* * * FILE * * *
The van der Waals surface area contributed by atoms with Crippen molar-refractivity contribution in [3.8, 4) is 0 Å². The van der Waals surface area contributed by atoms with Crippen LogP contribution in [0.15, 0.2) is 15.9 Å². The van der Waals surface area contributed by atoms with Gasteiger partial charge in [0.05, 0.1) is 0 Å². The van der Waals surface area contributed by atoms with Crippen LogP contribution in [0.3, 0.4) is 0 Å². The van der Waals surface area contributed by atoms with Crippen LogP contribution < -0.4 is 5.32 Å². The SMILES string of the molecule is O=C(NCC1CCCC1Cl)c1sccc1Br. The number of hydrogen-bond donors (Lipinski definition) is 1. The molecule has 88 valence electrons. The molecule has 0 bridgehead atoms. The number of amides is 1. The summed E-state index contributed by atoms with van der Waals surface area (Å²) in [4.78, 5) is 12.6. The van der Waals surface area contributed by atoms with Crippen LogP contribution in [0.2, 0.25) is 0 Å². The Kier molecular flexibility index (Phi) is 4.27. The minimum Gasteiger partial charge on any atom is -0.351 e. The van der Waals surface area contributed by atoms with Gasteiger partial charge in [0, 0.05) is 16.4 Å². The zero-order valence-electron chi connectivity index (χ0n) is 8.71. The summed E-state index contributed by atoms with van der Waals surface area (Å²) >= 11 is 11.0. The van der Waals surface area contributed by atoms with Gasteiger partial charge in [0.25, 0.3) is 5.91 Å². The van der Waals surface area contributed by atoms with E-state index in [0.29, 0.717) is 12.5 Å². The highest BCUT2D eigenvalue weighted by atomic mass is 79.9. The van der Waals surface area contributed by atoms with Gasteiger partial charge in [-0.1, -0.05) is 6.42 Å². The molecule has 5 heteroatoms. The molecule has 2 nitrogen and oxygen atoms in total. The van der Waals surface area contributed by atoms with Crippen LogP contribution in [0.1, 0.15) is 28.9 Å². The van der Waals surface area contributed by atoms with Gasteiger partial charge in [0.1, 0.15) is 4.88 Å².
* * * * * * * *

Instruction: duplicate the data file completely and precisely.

The van der Waals surface area contributed by atoms with Crippen molar-refractivity contribution in [3.8, 4) is 0 Å². The van der Waals surface area contributed by atoms with Crippen LogP contribution in [0.15, 0.2) is 15.9 Å². The van der Waals surface area contributed by atoms with Gasteiger partial charge in [0.05, 0.1) is 0 Å². The van der Waals surface area contributed by atoms with Crippen LogP contribution in [0.3, 0.4) is 0 Å². The van der Waals surface area contributed by atoms with Crippen LogP contribution < -0.4 is 5.32 Å². The SMILES string of the molecule is O=C(NCC1CCCC1Cl)c1sccc1Br. The number of hydrogen-bond donors (Lipinski definition) is 1. The molecule has 88 valence electrons. The molecule has 0 bridgehead atoms. The number of amides is 1. The summed E-state index contributed by atoms with van der Waals surface area (Å²) in [4.78, 5) is 12.6. The van der Waals surface area contributed by atoms with Crippen LogP contribution in [0.2, 0.25) is 0 Å². The Kier molecular flexibility index (Phi) is 4.27. The minimum Gasteiger partial charge on any atom is -0.351 e. The van der Waals surface area contributed by atoms with Gasteiger partial charge in [0, 0.05) is 16.4 Å². The zero-order valence-electron chi connectivity index (χ0n) is 8.71. The summed E-state index contributed by atoms with van der Waals surface area (Å²) >= 11 is 11.0. The van der Waals surface area contributed by atoms with Gasteiger partial charge in [0.25, 0.3) is 5.91 Å². The van der Waals surface area contributed by atoms with E-state index in [0.29, 0.717) is 12.5 Å². The highest BCUT2D eigenvalue weighted by atomic mass is 79.9. The van der Waals surface area contributed by atoms with Gasteiger partial charge in [-0.1, -0.05) is 6.42 Å². The molecule has 5 heteroatoms. The molecule has 2 nitrogen and oxygen atoms in total. The van der Waals surface area contributed by atoms with Crippen LogP contribution in [0.1, 0.15) is 28.9 Å². The van der Waals surface area contributed by atoms with Gasteiger partial charge in [0.1, 0.15) is 4.88 Å².